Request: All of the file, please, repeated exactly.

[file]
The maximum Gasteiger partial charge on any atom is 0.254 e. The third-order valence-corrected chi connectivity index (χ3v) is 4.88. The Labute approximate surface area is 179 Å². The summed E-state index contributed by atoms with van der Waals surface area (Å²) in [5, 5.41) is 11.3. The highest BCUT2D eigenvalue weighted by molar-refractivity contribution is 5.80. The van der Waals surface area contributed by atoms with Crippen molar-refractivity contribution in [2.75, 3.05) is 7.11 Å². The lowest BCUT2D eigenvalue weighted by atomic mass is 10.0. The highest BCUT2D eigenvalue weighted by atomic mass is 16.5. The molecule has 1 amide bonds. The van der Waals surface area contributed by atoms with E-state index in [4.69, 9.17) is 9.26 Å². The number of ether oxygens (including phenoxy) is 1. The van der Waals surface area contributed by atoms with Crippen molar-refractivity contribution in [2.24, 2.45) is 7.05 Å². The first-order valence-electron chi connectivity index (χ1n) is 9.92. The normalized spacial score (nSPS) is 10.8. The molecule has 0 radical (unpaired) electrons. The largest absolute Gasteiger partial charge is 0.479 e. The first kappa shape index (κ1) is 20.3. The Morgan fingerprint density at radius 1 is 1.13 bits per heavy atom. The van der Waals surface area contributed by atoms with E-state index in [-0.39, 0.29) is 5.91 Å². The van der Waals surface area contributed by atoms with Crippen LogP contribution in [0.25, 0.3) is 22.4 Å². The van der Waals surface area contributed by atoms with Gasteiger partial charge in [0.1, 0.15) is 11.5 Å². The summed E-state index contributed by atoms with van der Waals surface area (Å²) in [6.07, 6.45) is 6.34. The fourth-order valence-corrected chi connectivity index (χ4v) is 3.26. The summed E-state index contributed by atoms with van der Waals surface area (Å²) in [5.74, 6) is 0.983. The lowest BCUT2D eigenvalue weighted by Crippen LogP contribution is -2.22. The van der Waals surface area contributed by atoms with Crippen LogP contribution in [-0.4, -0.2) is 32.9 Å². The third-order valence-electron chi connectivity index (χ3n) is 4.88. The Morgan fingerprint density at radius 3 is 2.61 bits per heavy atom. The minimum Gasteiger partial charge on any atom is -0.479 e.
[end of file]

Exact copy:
The maximum Gasteiger partial charge on any atom is 0.254 e. The third-order valence-corrected chi connectivity index (χ3v) is 4.88. The Labute approximate surface area is 179 Å². The summed E-state index contributed by atoms with van der Waals surface area (Å²) in [5, 5.41) is 11.3. The highest BCUT2D eigenvalue weighted by molar-refractivity contribution is 5.80. The van der Waals surface area contributed by atoms with Crippen molar-refractivity contribution in [2.75, 3.05) is 7.11 Å². The lowest BCUT2D eigenvalue weighted by atomic mass is 10.0. The highest BCUT2D eigenvalue weighted by atomic mass is 16.5. The molecule has 1 amide bonds. The van der Waals surface area contributed by atoms with E-state index in [4.69, 9.17) is 9.26 Å². The number of ether oxygens (including phenoxy) is 1. The van der Waals surface area contributed by atoms with Crippen molar-refractivity contribution in [2.24, 2.45) is 7.05 Å². The first-order valence-electron chi connectivity index (χ1n) is 9.92. The normalized spacial score (nSPS) is 10.8. The molecule has 0 radical (unpaired) electrons. The largest absolute Gasteiger partial charge is 0.479 e. The first kappa shape index (κ1) is 20.3. The Morgan fingerprint density at radius 1 is 1.13 bits per heavy atom. The van der Waals surface area contributed by atoms with E-state index in [-0.39, 0.29) is 5.91 Å². The van der Waals surface area contributed by atoms with Crippen LogP contribution in [0.25, 0.3) is 22.4 Å². The van der Waals surface area contributed by atoms with Gasteiger partial charge in [0.1, 0.15) is 11.5 Å². The summed E-state index contributed by atoms with van der Waals surface area (Å²) in [6.07, 6.45) is 6.34. The fourth-order valence-corrected chi connectivity index (χ4v) is 3.26. The summed E-state index contributed by atoms with van der Waals surface area (Å²) in [5.74, 6) is 0.983. The lowest BCUT2D eigenvalue weighted by Crippen LogP contribution is -2.22. The van der Waals surface area contributed by atoms with Crippen LogP contribution in [-0.4, -0.2) is 32.9 Å². The third-order valence-electron chi connectivity index (χ3n) is 4.88. The Morgan fingerprint density at radius 3 is 2.61 bits per heavy atom. The minimum Gasteiger partial charge on any atom is -0.479 e.